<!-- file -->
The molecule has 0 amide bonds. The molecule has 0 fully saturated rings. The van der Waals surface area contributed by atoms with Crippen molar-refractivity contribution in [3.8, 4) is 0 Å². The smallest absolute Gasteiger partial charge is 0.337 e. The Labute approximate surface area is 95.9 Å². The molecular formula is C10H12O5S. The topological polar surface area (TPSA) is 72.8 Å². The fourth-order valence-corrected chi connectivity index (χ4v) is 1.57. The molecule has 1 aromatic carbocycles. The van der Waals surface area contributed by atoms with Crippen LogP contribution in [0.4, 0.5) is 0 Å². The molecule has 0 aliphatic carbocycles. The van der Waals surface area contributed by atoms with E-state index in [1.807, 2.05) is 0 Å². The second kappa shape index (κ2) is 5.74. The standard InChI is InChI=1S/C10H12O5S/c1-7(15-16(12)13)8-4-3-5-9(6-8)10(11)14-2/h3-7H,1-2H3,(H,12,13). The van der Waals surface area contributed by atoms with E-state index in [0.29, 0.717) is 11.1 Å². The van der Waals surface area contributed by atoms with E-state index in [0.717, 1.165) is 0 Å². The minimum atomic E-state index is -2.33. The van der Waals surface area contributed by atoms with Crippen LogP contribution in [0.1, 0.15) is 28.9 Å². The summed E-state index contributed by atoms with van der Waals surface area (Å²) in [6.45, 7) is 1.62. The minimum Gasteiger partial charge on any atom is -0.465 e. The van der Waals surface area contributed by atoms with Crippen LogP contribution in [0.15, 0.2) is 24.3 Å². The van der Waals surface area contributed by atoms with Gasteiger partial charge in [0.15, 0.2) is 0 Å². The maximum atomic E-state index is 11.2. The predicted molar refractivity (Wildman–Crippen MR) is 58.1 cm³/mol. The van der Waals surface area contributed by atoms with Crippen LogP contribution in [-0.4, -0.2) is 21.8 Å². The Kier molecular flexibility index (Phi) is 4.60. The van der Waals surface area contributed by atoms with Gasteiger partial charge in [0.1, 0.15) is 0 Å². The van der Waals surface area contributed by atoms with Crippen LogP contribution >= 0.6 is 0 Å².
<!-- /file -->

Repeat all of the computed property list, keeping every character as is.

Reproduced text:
The molecule has 0 amide bonds. The molecule has 0 fully saturated rings. The van der Waals surface area contributed by atoms with Crippen molar-refractivity contribution in [3.8, 4) is 0 Å². The smallest absolute Gasteiger partial charge is 0.337 e. The Labute approximate surface area is 95.9 Å². The molecular formula is C10H12O5S. The topological polar surface area (TPSA) is 72.8 Å². The fourth-order valence-corrected chi connectivity index (χ4v) is 1.57. The molecule has 1 aromatic carbocycles. The van der Waals surface area contributed by atoms with Crippen LogP contribution in [0.4, 0.5) is 0 Å². The molecule has 0 aliphatic carbocycles. The van der Waals surface area contributed by atoms with E-state index in [1.807, 2.05) is 0 Å². The second kappa shape index (κ2) is 5.74. The standard InChI is InChI=1S/C10H12O5S/c1-7(15-16(12)13)8-4-3-5-9(6-8)10(11)14-2/h3-7H,1-2H3,(H,12,13). The van der Waals surface area contributed by atoms with E-state index in [0.29, 0.717) is 11.1 Å². The van der Waals surface area contributed by atoms with E-state index in [0.717, 1.165) is 0 Å². The minimum atomic E-state index is -2.33. The van der Waals surface area contributed by atoms with Crippen LogP contribution in [0.1, 0.15) is 28.9 Å². The summed E-state index contributed by atoms with van der Waals surface area (Å²) in [6.45, 7) is 1.62. The minimum Gasteiger partial charge on any atom is -0.465 e. The van der Waals surface area contributed by atoms with Crippen LogP contribution in [0.15, 0.2) is 24.3 Å². The van der Waals surface area contributed by atoms with Gasteiger partial charge in [0.15, 0.2) is 0 Å². The maximum atomic E-state index is 11.2. The predicted molar refractivity (Wildman–Crippen MR) is 58.1 cm³/mol. The van der Waals surface area contributed by atoms with Crippen LogP contribution in [-0.4, -0.2) is 21.8 Å². The Kier molecular flexibility index (Phi) is 4.60. The van der Waals surface area contributed by atoms with Gasteiger partial charge in [0.1, 0.15) is 0 Å². The van der Waals surface area contributed by atoms with Crippen LogP contribution >= 0.6 is 0 Å².